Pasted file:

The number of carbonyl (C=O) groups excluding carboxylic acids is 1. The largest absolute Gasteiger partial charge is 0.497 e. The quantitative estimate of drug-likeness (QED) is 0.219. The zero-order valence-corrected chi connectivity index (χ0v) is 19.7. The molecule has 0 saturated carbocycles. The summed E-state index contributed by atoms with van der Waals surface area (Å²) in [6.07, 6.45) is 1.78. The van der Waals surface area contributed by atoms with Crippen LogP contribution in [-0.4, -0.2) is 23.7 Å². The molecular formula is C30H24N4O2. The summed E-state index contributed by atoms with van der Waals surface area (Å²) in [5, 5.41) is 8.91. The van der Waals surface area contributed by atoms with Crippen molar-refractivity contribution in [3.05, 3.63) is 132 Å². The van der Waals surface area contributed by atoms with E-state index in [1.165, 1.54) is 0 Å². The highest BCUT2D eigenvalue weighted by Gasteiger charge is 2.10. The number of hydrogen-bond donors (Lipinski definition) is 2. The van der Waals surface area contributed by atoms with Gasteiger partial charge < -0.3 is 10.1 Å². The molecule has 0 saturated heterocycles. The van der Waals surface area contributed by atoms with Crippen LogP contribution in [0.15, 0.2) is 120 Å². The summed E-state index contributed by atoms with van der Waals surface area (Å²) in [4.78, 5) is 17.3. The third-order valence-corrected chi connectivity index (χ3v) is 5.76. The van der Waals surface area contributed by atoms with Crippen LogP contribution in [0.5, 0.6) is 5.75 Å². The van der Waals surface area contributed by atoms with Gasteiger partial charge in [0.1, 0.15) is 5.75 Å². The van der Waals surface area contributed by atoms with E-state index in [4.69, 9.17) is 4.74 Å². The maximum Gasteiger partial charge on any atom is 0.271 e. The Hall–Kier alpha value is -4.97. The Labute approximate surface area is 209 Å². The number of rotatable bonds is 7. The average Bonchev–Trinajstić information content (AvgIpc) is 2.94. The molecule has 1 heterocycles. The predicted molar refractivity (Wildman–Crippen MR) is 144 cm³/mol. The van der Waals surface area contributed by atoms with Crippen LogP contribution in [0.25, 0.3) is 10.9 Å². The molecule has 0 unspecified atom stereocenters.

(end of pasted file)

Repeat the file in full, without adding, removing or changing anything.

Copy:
The number of carbonyl (C=O) groups excluding carboxylic acids is 1. The largest absolute Gasteiger partial charge is 0.497 e. The quantitative estimate of drug-likeness (QED) is 0.219. The zero-order valence-corrected chi connectivity index (χ0v) is 19.7. The molecule has 0 saturated carbocycles. The summed E-state index contributed by atoms with van der Waals surface area (Å²) in [6.07, 6.45) is 1.78. The van der Waals surface area contributed by atoms with Crippen LogP contribution in [-0.4, -0.2) is 23.7 Å². The molecular formula is C30H24N4O2. The summed E-state index contributed by atoms with van der Waals surface area (Å²) in [5, 5.41) is 8.91. The van der Waals surface area contributed by atoms with Crippen molar-refractivity contribution in [3.05, 3.63) is 132 Å². The van der Waals surface area contributed by atoms with E-state index in [1.165, 1.54) is 0 Å². The highest BCUT2D eigenvalue weighted by Gasteiger charge is 2.10. The number of hydrogen-bond donors (Lipinski definition) is 2. The van der Waals surface area contributed by atoms with Gasteiger partial charge < -0.3 is 10.1 Å². The molecule has 0 saturated heterocycles. The van der Waals surface area contributed by atoms with Crippen LogP contribution in [0.15, 0.2) is 120 Å². The summed E-state index contributed by atoms with van der Waals surface area (Å²) in [4.78, 5) is 17.3. The third-order valence-corrected chi connectivity index (χ3v) is 5.76. The van der Waals surface area contributed by atoms with Crippen LogP contribution in [0.5, 0.6) is 5.75 Å². The van der Waals surface area contributed by atoms with Gasteiger partial charge in [0.1, 0.15) is 5.75 Å². The van der Waals surface area contributed by atoms with E-state index in [4.69, 9.17) is 4.74 Å². The maximum Gasteiger partial charge on any atom is 0.271 e. The Hall–Kier alpha value is -4.97. The Labute approximate surface area is 209 Å². The number of rotatable bonds is 7. The average Bonchev–Trinajstić information content (AvgIpc) is 2.94. The molecule has 1 heterocycles. The predicted molar refractivity (Wildman–Crippen MR) is 144 cm³/mol. The van der Waals surface area contributed by atoms with Crippen LogP contribution in [0.25, 0.3) is 10.9 Å². The molecule has 0 unspecified atom stereocenters.